After 7 years in the IT industry as a programmer and team leader I felt really burnt out and couldn't explain why. This post will be a self reflection about that topic. It will also cover my early time in the industry.
Since I remember I always was a self taught person. I used to love the music, extreme sports and anything related to improving your personal skills. I didn't find competition and team sports much fun. The self growth part drove me though. I loved freedom of such activities, the fact that there was no training plan or a single path to follow. You had to pick your own.
Back in 2015 I studied management engineering which was a weird mix of classes that supposed to prepare students to manage companies, design products, prepare patent documents, do marketing research all the way to project management, production and optimization of logistics. I found these studies quite interesting but due to lack of understanding on the Polish job market, it was quite difficult to find a company who wanted someone just like that. You were responsible to take something out of it, pick a field of interests and craft your way based on the knowledge you gathered.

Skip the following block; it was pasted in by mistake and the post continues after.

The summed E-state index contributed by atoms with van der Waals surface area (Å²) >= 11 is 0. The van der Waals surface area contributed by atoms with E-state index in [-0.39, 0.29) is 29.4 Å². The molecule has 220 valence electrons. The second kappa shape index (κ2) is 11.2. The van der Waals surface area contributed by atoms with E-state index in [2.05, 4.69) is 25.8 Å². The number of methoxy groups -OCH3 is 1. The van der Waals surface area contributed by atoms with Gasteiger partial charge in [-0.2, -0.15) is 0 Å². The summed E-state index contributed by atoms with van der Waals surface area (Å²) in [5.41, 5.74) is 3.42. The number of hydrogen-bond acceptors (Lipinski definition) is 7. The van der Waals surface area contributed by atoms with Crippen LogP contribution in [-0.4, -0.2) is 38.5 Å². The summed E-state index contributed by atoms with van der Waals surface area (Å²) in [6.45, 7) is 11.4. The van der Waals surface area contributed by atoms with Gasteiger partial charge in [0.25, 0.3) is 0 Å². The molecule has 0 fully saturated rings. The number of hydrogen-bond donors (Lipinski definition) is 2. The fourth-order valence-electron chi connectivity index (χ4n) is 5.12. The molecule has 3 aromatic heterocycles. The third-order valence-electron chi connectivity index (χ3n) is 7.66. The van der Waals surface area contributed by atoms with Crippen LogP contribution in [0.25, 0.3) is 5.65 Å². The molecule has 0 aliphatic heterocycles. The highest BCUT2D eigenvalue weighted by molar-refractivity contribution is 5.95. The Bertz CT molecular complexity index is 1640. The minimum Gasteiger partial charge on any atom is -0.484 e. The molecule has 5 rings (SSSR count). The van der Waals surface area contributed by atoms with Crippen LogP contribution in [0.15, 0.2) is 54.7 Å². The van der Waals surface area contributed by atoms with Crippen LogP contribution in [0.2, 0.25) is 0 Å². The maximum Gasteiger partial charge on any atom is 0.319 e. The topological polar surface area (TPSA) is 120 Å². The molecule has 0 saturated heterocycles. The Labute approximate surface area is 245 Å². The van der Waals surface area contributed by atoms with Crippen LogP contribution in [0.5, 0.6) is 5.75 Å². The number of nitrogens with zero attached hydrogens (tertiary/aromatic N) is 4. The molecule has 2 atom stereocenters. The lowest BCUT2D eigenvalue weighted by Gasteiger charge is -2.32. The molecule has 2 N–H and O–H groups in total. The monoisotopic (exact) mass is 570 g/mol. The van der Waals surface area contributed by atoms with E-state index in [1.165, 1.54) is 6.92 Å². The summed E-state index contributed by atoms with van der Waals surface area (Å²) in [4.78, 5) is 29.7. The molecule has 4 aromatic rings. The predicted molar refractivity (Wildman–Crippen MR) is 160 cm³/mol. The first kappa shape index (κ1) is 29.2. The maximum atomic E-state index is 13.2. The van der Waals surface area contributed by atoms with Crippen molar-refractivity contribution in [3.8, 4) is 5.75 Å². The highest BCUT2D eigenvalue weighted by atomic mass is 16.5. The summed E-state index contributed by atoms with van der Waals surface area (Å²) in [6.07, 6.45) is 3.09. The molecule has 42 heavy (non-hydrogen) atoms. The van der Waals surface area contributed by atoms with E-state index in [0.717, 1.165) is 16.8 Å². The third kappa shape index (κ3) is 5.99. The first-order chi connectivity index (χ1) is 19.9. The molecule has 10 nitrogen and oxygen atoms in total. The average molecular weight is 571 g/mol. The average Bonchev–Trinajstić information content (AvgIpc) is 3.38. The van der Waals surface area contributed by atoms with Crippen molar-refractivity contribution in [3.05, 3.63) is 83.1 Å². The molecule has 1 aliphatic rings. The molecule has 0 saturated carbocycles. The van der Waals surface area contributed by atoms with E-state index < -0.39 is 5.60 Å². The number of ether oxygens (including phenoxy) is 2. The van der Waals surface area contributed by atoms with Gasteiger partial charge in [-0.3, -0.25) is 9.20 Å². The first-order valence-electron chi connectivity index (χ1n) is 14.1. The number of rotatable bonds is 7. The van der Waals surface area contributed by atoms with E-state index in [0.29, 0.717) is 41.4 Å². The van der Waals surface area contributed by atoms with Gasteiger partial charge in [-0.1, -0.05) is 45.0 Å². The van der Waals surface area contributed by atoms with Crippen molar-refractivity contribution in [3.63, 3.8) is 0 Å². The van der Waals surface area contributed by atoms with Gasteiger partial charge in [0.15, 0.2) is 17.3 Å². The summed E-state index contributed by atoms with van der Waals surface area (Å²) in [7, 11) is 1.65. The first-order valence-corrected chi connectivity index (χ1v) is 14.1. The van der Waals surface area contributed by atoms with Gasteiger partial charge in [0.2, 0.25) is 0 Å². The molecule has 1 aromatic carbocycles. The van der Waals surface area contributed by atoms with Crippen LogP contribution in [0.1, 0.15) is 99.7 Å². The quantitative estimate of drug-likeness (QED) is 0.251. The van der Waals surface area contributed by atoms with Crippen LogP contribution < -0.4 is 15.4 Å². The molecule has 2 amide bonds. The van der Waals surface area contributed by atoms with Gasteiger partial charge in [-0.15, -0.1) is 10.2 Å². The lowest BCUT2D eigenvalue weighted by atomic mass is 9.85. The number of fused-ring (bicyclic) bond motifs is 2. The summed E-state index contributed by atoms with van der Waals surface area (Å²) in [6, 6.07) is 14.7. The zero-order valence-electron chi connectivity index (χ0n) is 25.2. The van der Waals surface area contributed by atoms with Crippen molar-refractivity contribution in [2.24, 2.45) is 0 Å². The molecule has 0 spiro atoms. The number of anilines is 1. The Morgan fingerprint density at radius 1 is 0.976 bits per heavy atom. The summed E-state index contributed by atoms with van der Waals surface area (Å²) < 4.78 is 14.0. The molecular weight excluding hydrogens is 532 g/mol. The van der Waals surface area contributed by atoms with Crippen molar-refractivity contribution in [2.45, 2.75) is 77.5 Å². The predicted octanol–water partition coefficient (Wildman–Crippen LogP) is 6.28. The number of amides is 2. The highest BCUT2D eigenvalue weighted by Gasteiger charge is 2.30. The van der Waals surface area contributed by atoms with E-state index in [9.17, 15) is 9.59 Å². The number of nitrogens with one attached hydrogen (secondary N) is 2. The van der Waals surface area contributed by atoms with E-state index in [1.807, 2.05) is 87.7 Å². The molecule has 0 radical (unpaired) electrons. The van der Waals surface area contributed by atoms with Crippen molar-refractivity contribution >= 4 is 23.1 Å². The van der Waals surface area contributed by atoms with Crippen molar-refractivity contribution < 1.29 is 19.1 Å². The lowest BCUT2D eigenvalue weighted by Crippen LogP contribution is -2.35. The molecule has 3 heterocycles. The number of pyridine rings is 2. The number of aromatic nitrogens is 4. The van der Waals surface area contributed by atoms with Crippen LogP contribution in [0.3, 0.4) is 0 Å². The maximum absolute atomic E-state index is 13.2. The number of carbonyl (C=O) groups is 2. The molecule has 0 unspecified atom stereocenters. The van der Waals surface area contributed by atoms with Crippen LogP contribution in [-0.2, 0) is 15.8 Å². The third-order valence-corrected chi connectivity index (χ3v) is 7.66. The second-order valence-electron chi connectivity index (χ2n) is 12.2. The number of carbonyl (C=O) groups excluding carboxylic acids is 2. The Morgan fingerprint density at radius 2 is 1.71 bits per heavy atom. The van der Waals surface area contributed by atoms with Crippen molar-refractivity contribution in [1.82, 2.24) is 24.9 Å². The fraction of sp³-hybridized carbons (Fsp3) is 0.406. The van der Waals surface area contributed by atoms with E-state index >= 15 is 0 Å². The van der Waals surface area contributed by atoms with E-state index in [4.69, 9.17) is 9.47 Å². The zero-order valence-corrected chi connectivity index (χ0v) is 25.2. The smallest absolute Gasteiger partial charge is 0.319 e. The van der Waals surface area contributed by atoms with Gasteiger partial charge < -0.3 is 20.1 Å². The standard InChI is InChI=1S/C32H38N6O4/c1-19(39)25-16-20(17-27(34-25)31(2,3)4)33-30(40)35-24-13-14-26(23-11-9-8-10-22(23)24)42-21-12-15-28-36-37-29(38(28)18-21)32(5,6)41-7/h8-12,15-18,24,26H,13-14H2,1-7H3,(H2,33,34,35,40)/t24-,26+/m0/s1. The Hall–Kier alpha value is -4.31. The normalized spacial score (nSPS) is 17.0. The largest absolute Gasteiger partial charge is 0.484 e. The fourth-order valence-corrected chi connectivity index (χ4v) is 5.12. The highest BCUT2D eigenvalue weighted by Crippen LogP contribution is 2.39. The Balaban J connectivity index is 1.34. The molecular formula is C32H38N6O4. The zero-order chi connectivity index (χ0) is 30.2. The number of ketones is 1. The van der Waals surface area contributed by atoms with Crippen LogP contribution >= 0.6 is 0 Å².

I really wanted to find some internship in project management and failed for over a year so I had to change my plans. At first, I tried to get myself exposed on local NGOs, one of them was Project ManagementInstitute who did their charity activity such as English Camp using agile methodologies and act as asynchronous teams of volunteers. It was great to help others and learn at the same time and a pleasure to work and learn from experienced people. Unfortunately, in my case it didn't help me much on finding my dream job.